Does your homeschoool organization suffer from founders syndrome?
I’ve talked to dozens of homeschool group members who have dominate leaders and they recognize founders syndrome when I describe it.
How-matters.org gives the symptoms of founder’s syndrome:
- The founder is at the center of all decision-making. Decisions are made quickly, with little input from others. No one really seems to know what’s going on.
- Planning is not done collectively and any ideas that do not come from the founder usually don’t go very far. People can even become afraid of the founder.
- The board is recruited by the founder, rather than by the board itself. Often they are friends of the founder, who may have been there from the beginning.
- The board’s role is to “support” the founder, rather than to lead the organization. They are often a rubber stamp board, having little understanding of the work the organization does.
- Board and staff members are unable to answer basic questions about the organization, such as the size of the budget, the major funding sources, the extent of the programs, without checking first with the founder.
- A casual observer would hear a lot of “I, me, my” in conversation. “My staff…” “My organization…” “My vision…” It would also not be unusual to hear the words, “Because that is how we have always done it.”
- There is resistance to any changes that will result in a (perceived or actual) loss of control. There can be a resistance to new staff or outsiders because they are perceived as a threat. There is a (perceived or actual) fear that the organization will become “something we no longer recognize.”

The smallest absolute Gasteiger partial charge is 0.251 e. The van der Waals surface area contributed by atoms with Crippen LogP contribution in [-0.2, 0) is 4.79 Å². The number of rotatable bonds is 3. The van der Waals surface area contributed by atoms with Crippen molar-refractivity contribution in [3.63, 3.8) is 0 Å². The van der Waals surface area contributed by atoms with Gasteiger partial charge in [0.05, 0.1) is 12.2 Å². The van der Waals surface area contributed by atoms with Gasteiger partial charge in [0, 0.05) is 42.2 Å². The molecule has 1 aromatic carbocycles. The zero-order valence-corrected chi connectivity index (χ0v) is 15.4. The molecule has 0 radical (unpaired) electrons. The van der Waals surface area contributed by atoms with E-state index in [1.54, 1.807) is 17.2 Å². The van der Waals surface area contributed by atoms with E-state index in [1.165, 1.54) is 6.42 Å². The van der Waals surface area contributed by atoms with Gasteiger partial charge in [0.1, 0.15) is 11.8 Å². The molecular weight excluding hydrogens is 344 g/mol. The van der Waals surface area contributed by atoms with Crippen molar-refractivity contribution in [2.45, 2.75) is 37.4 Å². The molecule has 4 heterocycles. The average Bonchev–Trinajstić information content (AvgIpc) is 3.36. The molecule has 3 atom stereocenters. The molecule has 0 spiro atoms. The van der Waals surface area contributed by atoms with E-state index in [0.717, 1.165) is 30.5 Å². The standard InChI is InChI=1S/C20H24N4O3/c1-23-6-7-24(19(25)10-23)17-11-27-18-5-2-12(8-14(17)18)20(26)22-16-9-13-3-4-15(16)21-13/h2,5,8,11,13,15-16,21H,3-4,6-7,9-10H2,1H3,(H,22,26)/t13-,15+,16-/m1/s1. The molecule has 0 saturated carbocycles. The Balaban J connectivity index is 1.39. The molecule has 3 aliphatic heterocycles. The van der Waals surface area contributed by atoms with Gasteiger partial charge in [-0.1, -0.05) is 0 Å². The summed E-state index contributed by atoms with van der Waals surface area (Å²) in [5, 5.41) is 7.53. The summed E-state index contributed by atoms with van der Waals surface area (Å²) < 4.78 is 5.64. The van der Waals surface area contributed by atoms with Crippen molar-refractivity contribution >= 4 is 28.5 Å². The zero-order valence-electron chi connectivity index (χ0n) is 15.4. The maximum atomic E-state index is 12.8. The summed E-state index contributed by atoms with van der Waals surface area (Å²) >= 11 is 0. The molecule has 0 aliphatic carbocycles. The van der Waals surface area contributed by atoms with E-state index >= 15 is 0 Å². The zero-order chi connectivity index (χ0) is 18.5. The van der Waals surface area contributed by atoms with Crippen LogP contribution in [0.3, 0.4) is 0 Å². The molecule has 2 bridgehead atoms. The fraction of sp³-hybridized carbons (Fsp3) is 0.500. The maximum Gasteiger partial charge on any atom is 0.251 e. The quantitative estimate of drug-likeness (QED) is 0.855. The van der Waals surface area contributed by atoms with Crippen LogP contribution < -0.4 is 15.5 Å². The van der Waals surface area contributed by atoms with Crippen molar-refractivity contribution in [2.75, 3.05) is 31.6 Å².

Some may ask, “So what’s wrong with that?” And the answer is simple: If the founder is hit by a truck tomorrow, the team or organization is at risk of not being able to continue its programs. All the good work people have done over the years is in danger of ending.
Sound familiar to you?
Your homeschool leader is a control-freak. She suffers from founders syndrome. It’s time to recognize it and start dealing with it for the health of your homeschool group.
Carol Topp, CPA
Thank you for another useful article! I also had a question concerning Form 990-N. I have recently created a nonprofit public benefit corporation that is not tax-exempt, and I’m filling out Form 990-N, which requires that I have an EIN number. What is the purpose of this number, and is there any legal way to get around not having one?
I also forgot to add this question: is there any penalty for filing Form 990-N late or failing to file the form? I know in a previous post you mentioned that failure to file the form for three consecutive years could result in loss of tax exempt status, but my nonprofit is not tax-exempt, and I am not planning on applying for such.
Thank you for your help again, and I hope you have a wonderful day.
The EIN is an identification number for a business or nonprofit, sort of like a Social security number. It is required to have an EIN to file a Form 990-N.
Carol Topp, CPA
The Form 990 series is for tax exempt organizations. If your organization is not tax exempt as you say, then you should be filing a different tax form (and paying tax on your surplus): the Form 1120 for corporations or Form 1065 if you are organized as a partnership.
Just FYI, there is no penalty for filing the Form 990-N late, but there are penalties for late filing of the Form 990EZ and Form 990.
Carol Topp, CPA